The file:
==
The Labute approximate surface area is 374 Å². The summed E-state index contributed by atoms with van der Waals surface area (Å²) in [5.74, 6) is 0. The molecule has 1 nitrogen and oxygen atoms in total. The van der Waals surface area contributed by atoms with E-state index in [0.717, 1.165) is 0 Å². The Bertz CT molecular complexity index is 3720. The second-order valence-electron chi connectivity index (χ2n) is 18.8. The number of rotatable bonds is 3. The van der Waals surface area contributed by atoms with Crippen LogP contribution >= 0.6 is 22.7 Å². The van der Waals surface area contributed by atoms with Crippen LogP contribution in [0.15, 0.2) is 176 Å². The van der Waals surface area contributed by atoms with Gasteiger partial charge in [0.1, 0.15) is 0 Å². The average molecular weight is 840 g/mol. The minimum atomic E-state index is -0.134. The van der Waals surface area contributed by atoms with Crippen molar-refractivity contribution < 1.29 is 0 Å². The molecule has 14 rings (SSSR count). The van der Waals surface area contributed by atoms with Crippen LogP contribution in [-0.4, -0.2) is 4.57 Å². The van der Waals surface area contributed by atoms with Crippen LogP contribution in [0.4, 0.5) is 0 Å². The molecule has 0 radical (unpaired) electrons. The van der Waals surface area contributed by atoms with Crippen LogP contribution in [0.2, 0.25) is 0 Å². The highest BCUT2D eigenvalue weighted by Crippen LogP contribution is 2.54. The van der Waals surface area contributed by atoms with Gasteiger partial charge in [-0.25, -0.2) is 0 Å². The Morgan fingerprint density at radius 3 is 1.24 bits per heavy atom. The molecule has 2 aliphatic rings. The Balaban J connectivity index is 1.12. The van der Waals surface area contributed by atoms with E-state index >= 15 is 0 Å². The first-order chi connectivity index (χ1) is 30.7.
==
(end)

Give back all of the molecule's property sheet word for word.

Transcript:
The Labute approximate surface area is 374 Å². The summed E-state index contributed by atoms with van der Waals surface area (Å²) in [5.74, 6) is 0. The molecule has 1 nitrogen and oxygen atoms in total. The van der Waals surface area contributed by atoms with E-state index in [0.717, 1.165) is 0 Å². The Bertz CT molecular complexity index is 3720. The second-order valence-electron chi connectivity index (χ2n) is 18.8. The number of rotatable bonds is 3. The van der Waals surface area contributed by atoms with Crippen LogP contribution >= 0.6 is 22.7 Å². The van der Waals surface area contributed by atoms with Crippen LogP contribution in [0.15, 0.2) is 176 Å². The van der Waals surface area contributed by atoms with Gasteiger partial charge in [0.1, 0.15) is 0 Å². The average molecular weight is 840 g/mol. The minimum atomic E-state index is -0.134. The van der Waals surface area contributed by atoms with Crippen molar-refractivity contribution < 1.29 is 0 Å². The molecule has 14 rings (SSSR count). The van der Waals surface area contributed by atoms with Crippen LogP contribution in [-0.4, -0.2) is 4.57 Å². The van der Waals surface area contributed by atoms with Crippen LogP contribution in [0.4, 0.5) is 0 Å². The molecule has 0 radical (unpaired) electrons. The van der Waals surface area contributed by atoms with Crippen LogP contribution in [0.2, 0.25) is 0 Å². The highest BCUT2D eigenvalue weighted by Crippen LogP contribution is 2.54. The van der Waals surface area contributed by atoms with Gasteiger partial charge in [-0.25, -0.2) is 0 Å². The Morgan fingerprint density at radius 3 is 1.24 bits per heavy atom. The molecule has 2 aliphatic rings. The Balaban J connectivity index is 1.12. The van der Waals surface area contributed by atoms with E-state index >= 15 is 0 Å². The first-order chi connectivity index (χ1) is 30.7.